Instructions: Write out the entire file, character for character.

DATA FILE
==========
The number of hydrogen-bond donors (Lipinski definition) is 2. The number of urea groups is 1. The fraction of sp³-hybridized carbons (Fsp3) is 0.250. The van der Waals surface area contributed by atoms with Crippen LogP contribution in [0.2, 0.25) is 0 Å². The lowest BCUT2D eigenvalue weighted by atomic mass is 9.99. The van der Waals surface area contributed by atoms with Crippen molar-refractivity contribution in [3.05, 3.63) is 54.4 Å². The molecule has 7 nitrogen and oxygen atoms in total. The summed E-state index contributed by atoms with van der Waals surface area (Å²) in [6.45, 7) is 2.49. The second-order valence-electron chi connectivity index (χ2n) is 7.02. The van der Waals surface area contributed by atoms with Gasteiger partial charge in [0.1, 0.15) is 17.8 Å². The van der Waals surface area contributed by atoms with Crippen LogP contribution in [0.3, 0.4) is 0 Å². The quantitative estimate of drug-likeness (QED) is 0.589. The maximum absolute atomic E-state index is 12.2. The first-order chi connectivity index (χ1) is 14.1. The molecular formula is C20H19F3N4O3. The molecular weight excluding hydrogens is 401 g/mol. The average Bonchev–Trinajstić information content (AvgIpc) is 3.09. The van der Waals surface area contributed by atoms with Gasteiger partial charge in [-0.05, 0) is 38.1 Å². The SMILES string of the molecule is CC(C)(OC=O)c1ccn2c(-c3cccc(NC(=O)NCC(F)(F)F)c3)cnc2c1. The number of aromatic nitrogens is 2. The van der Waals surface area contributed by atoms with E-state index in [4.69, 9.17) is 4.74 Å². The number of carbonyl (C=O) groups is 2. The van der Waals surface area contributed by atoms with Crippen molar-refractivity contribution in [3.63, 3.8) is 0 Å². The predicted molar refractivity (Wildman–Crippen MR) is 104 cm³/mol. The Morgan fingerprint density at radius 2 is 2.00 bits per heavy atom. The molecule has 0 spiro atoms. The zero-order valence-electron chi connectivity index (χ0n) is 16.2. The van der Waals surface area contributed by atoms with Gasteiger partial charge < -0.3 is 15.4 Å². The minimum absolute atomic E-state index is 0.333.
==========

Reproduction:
The number of hydrogen-bond donors (Lipinski definition) is 2. The number of urea groups is 1. The fraction of sp³-hybridized carbons (Fsp3) is 0.250. The van der Waals surface area contributed by atoms with Crippen LogP contribution in [0.2, 0.25) is 0 Å². The lowest BCUT2D eigenvalue weighted by atomic mass is 9.99. The van der Waals surface area contributed by atoms with Crippen molar-refractivity contribution in [3.05, 3.63) is 54.4 Å². The molecule has 7 nitrogen and oxygen atoms in total. The summed E-state index contributed by atoms with van der Waals surface area (Å²) in [6.45, 7) is 2.49. The second-order valence-electron chi connectivity index (χ2n) is 7.02. The van der Waals surface area contributed by atoms with Gasteiger partial charge in [0.1, 0.15) is 17.8 Å². The van der Waals surface area contributed by atoms with Crippen LogP contribution in [0.3, 0.4) is 0 Å². The quantitative estimate of drug-likeness (QED) is 0.589. The maximum absolute atomic E-state index is 12.2. The first-order chi connectivity index (χ1) is 14.1. The molecular formula is C20H19F3N4O3. The molecular weight excluding hydrogens is 401 g/mol. The average Bonchev–Trinajstić information content (AvgIpc) is 3.09. The van der Waals surface area contributed by atoms with Gasteiger partial charge in [-0.05, 0) is 38.1 Å². The SMILES string of the molecule is CC(C)(OC=O)c1ccn2c(-c3cccc(NC(=O)NCC(F)(F)F)c3)cnc2c1. The number of aromatic nitrogens is 2. The van der Waals surface area contributed by atoms with E-state index in [4.69, 9.17) is 4.74 Å². The number of carbonyl (C=O) groups is 2. The van der Waals surface area contributed by atoms with Crippen molar-refractivity contribution in [3.63, 3.8) is 0 Å². The predicted molar refractivity (Wildman–Crippen MR) is 104 cm³/mol. The Morgan fingerprint density at radius 2 is 2.00 bits per heavy atom. The molecule has 0 spiro atoms. The zero-order valence-electron chi connectivity index (χ0n) is 16.2. The van der Waals surface area contributed by atoms with Gasteiger partial charge < -0.3 is 15.4 Å². The minimum absolute atomic E-state index is 0.333.